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Things you didn’t know about cultural differences: deep layers of culture.

Imagine that you, as an employee who stands out from the crowd, were invited to a new and interesting project for Jim, a client from the US. During the video conference last Friday, you were presented with Jim’s objectives and plans but most importantly with the vision of the whole enterprise. 

It all sounded very logical and interesting, so you kept listening to Jim with engagement and curiosity. At the end, when you were asked about your opinion or questions about the project, you answered that you liked the idea and plans were very clear for you. You were so enthusiastic that you spent the whole weekend thinking about the new project. Your manager asked you on Monday for a conversation during which you were informed that Jim had asked your manager to discuss your motivation. Jim wasn’t one hundred percent sure if you were interested and motivated enough for this project. It comes as no surprise that you were taken aback by this information – “How come? I am very interested and I even told him that!.” When you were thinking about any reasons for Jim’s reaction, it turned out that Jim was surprised that you hadn’t asked him any questions and as he put it “your reaction on the project was quite indifferent”. There must have been some misunderstanding…

As it turned out, the behavior alone (listening to Jim and concluding with “I like your idea. No questions. It’s all clear to me”) had sent a totally different message and meaning to both of them. For you, it was a sign of interest and a full support for Jim’s idea and a confirmation that you are fully aware of what you have to do next. Jim, on the other hand, interpreted this as lack of interest, engagement or enthusiasm about ideas you were presented with.

Such situations are very common in intercultural communication.

Objectively, the same behavior or message can be subjectively interpreted by people from different cultures – so, intentions of the speaker can be considerably different from the listener’s interpretations.

Until the issue applies to misunderstandings only at this level and there’s enough space to come to realization about these differences (eg. “When I did X, it wasn’t my intention to do Y” and “When you do X, I interpret it as Y”), it is quite easy to find cooperative solution and draw conclusions helpful in the future cooperation. What if, the issue of cultural differences gets more complicated? Cultural differences can go beyond disparities regarding different interpretations of the same behaviors.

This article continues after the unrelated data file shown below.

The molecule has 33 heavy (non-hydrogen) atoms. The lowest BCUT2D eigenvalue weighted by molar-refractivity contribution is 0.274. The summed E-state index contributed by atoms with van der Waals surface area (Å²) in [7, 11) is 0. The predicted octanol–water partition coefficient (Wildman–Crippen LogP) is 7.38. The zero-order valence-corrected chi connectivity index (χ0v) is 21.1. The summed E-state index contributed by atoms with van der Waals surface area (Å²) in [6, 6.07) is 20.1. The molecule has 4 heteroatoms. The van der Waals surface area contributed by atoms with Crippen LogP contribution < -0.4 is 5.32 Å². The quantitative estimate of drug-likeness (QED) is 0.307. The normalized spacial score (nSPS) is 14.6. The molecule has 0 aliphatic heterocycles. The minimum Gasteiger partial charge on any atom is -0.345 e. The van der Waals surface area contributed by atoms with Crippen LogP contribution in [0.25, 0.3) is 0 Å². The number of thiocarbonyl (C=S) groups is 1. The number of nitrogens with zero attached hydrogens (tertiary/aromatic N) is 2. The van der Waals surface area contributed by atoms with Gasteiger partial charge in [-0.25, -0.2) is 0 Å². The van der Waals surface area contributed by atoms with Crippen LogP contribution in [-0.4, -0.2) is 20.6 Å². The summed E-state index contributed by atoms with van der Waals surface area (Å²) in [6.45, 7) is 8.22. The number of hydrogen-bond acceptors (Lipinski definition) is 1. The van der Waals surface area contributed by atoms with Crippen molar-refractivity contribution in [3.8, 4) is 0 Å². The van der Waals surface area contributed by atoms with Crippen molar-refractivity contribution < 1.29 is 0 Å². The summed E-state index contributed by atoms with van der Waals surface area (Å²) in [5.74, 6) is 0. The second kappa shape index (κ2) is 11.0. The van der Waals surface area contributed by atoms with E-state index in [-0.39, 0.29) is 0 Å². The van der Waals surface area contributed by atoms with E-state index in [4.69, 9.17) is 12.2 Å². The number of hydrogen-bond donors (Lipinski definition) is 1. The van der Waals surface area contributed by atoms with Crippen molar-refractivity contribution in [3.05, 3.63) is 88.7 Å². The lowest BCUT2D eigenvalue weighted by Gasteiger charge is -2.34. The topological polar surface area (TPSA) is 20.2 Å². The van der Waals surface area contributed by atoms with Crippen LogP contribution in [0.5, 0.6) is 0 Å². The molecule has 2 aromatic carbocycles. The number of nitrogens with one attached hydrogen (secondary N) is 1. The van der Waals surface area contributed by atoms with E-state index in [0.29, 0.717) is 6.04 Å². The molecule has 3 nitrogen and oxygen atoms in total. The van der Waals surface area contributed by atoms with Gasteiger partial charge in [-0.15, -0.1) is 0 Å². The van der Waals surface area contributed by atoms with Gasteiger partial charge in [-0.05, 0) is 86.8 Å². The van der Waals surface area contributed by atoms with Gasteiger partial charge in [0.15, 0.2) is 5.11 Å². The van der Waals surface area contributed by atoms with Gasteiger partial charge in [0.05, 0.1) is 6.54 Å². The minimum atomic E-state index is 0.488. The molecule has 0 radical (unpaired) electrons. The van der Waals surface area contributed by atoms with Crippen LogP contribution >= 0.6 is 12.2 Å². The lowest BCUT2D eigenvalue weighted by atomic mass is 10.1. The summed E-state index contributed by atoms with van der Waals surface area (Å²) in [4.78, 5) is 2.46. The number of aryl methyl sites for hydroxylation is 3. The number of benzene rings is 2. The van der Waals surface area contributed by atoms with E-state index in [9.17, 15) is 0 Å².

Most commonly, what is behind different interpretations are very deep layers of culture (and our identities as well) – values and beliefs.

So, neither your interpretation of that had happened nor Jim’s, wasn’t just a random “morning illumination”, but it rather resulted from more or less aware attitudes, beliefs, and values that each of your cultural circles would have shared.  When it comes to Jim, it would have been American values such as success, faith in one’s strength, proactivity, and unconditional optimism. You, on the other hand, were driven by the rule of politeness toward the older and the higher ranked people and keeping emotions in check and avoiding exaggerated optimism.

It gets very difficult when the cultural values ( implied behaviors as well) are so different, and even contradictory, that it leads to a conflict and one of each parties (or both of them) feel the need to make another one share their values. It is worth realizing then, that trying to convince or make someone change his or her values is like trying to change one’s identity or reality. Values cannot be valued, so there is no basis for claiming that values of culture A are better than values of culture B.  There is no solution to the conflict of values on the same level at which it aroused.

There is still a practical question: how to cooperate effectively? My advice is to, apart from conscious and mature decision about investing your time and energy into knowing and understanding values and needs of another party, looking for cooperative solutions regarding behaviors and communication – that is mutual search for a „third way” which is a new way for us and for others which doesn’t compromise or violates our values. Therefore, if you can’t stand the idea of big enthusiasm, optimism and expressivity put in everything you do – as Jim expects more signs of your engagement and interest – a longer feedback e-mail once a week could have been a great solution for both of you.

In this e-mail you could enumerate advantages of the project and any questions or doubts you have. Where there is enough space for openness, willingness to cooperate and a genuine interest in willingness to know another party’s needs, there are usually new, great and creative options.

How much do you know the cultural background of people you cooperate with on a daily basis? How can you know them better? What cooperative solutions can you come up with when you’re thinking about cultural conflicts in your work environment?